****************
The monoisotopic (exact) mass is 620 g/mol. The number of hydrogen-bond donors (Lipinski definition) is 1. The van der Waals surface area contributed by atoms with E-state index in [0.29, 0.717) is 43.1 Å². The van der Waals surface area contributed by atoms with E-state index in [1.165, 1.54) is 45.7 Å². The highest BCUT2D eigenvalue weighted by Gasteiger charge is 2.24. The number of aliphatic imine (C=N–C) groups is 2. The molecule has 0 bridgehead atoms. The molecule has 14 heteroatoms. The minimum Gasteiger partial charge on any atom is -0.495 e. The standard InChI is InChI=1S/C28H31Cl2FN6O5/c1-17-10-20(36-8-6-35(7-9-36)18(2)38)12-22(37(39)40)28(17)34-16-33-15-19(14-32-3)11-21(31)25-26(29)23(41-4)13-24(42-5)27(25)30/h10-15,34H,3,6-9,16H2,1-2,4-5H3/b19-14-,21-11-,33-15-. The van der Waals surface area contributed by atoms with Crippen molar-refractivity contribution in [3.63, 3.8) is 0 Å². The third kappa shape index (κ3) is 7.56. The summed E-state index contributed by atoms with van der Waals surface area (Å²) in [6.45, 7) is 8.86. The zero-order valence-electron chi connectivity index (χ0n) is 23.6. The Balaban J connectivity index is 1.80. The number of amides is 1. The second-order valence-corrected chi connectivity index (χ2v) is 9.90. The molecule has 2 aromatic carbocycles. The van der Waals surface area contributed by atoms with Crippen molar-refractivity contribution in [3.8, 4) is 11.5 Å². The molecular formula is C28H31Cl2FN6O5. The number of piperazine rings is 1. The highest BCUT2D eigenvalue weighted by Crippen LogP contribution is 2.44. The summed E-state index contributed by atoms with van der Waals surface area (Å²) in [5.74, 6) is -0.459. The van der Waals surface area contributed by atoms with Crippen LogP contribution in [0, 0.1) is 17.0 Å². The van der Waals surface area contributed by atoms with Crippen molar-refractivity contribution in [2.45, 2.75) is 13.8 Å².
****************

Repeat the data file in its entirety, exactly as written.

The monoisotopic (exact) mass is 620 g/mol. The number of hydrogen-bond donors (Lipinski definition) is 1. The van der Waals surface area contributed by atoms with E-state index in [0.29, 0.717) is 43.1 Å². The van der Waals surface area contributed by atoms with E-state index in [1.165, 1.54) is 45.7 Å². The highest BCUT2D eigenvalue weighted by Gasteiger charge is 2.24. The number of aliphatic imine (C=N–C) groups is 2. The molecule has 0 bridgehead atoms. The molecule has 14 heteroatoms. The minimum Gasteiger partial charge on any atom is -0.495 e. The standard InChI is InChI=1S/C28H31Cl2FN6O5/c1-17-10-20(36-8-6-35(7-9-36)18(2)38)12-22(37(39)40)28(17)34-16-33-15-19(14-32-3)11-21(31)25-26(29)23(41-4)13-24(42-5)27(25)30/h10-15,34H,3,6-9,16H2,1-2,4-5H3/b19-14-,21-11-,33-15-. The van der Waals surface area contributed by atoms with Crippen molar-refractivity contribution in [3.63, 3.8) is 0 Å². The third kappa shape index (κ3) is 7.56. The summed E-state index contributed by atoms with van der Waals surface area (Å²) in [6.45, 7) is 8.86. The zero-order valence-electron chi connectivity index (χ0n) is 23.6. The Balaban J connectivity index is 1.80. The number of amides is 1. The second-order valence-corrected chi connectivity index (χ2v) is 9.90. The molecule has 2 aromatic carbocycles. The van der Waals surface area contributed by atoms with Crippen molar-refractivity contribution in [3.8, 4) is 11.5 Å². The molecular formula is C28H31Cl2FN6O5. The number of piperazine rings is 1. The highest BCUT2D eigenvalue weighted by Crippen LogP contribution is 2.44. The summed E-state index contributed by atoms with van der Waals surface area (Å²) in [5.74, 6) is -0.459. The van der Waals surface area contributed by atoms with Crippen LogP contribution in [0, 0.1) is 17.0 Å². The van der Waals surface area contributed by atoms with Crippen molar-refractivity contribution in [2.45, 2.75) is 13.8 Å².